Could the A-11 Formation Be the Future of the NFL?

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Could the A-11 Formation Be the Future of the NFL?

There are some things in the world of sports that are generally accepted by the public: the tallest player on a basketball team is the center; the best fielder on a baseball team is the shortstop; and the player on a football field standing behind the center is the quarterback.

 

But what if things changed?

 

What if...

 

There were two quarterbacks on a football field?

 

What if...

 

There was only one designated offensive linemen?

 

What if...

 

Every single player could potentially touch the ball during a play?

 

Welcome to the world of perhaps the wackiest and most creative offensive formation in the history of football.

 

The A-11 offense.

 

Before the start of the 2007 season, two coaches at Piedmont High School, near Oakland, California, decided to change its recent trend of losing seasons. These coaches were frustrated with the other schools in its division, all of whom were larger and more talented, thanks to much larger enrollments.

 

Kurt Bryan, the head coach of the Piedmont High School Highlanders, and Stan Humphries, the school's Director of Football Operations, implemented the most insane offensive formation imaginable.

 

Imagine an offense where every single player on the offense in eligible to touch the ball.

 

Originally called the "Pluto offense", A-11's own website (www.a11offense.com) describes the offense as “an innovative offense blending aspects of the spread option, West Coast, and run-and-shoot.”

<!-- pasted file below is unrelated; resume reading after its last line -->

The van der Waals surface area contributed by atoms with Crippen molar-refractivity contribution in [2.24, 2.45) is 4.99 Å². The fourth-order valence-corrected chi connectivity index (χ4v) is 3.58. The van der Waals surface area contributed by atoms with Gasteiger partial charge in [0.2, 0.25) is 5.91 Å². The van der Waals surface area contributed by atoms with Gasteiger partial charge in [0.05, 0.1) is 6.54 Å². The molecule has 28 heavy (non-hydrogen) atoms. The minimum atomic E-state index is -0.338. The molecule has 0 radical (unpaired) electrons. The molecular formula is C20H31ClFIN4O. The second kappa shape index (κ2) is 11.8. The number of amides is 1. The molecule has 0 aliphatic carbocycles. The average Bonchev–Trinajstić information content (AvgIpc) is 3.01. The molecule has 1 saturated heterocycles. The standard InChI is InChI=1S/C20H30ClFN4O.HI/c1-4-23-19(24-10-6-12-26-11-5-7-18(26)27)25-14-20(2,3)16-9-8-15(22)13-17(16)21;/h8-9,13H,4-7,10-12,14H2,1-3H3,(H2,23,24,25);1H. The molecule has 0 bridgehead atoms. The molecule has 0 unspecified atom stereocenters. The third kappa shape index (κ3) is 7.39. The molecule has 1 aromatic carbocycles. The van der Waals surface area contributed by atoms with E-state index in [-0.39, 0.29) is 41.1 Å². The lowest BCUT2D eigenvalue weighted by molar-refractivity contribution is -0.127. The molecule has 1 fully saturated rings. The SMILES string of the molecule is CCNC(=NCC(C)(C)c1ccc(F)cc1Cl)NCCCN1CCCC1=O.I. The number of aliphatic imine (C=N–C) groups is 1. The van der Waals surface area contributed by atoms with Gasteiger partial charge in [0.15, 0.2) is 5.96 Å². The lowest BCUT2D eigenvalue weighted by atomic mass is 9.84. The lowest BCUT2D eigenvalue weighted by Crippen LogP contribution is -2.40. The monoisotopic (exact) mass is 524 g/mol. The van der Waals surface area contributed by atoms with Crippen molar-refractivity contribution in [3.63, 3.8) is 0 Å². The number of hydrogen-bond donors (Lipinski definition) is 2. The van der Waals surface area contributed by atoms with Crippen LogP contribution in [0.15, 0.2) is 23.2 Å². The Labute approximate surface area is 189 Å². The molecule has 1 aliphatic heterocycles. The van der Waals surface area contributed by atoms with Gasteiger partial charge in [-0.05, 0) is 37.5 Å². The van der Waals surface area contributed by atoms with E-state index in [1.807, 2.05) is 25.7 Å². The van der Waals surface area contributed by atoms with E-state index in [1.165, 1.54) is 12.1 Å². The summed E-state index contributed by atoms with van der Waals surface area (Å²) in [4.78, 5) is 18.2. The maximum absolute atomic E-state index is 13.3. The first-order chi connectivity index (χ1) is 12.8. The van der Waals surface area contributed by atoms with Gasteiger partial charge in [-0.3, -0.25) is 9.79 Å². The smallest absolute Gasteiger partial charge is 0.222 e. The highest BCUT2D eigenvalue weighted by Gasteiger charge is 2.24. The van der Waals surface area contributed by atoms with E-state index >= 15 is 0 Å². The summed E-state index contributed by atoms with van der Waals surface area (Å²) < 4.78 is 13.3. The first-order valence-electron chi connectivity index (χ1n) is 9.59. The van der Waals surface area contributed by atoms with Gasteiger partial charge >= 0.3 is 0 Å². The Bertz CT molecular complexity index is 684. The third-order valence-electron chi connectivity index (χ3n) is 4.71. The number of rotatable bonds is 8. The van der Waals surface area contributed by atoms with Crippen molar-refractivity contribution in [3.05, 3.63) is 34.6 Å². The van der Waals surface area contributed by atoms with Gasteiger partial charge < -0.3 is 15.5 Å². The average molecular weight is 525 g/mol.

The possibilities on an A-11 offense are endless: Draws, wedge plays, screen passes, run-and-shoot, the option—you name it and Piedmont has done it.

 

Coach Bryan's main philosophy is that the ball is always faster than the man. Spreading the field negates the speed and size of opposing defenses.

 

Here is exactly how the offense works:

 

The A-11 offense is essentially a "scrimmage kick" formation, meaning that one player is at least seven yards behind the line of scrimmage and no player is under center to receive the snap.

 

A center and two tight ends surround the football. Three receivers split right. Three receivers split left. Two quarterbacks stand in a shotgun formation, one of which must be seven yards behind the ball. The other quarterback can be positioned as a halfback closer to the line of scrimmage, as long as he is not directly behind the center.

 

Four of the six receivers must be on the line of scrimmage, meaning a total of seven players (the four receivers, the two tight ends, and the center) are on the line of scrimmage.

 

The best part about the offense is that the eligible players can change after each play without having to change personnel. Each player wears the number of an eligible receiver, making it appear to the defense that every player is a probable target.

 

In reality, five of the players are ineligible and one is the passer. The ineligible players cannot advance downfield on a passing play until the ball crosses the line of scrimmage in the air. However, they can be handed the ball on a reverse play. They can also receive backward passes.

 

The difficult part for the defense: Speed.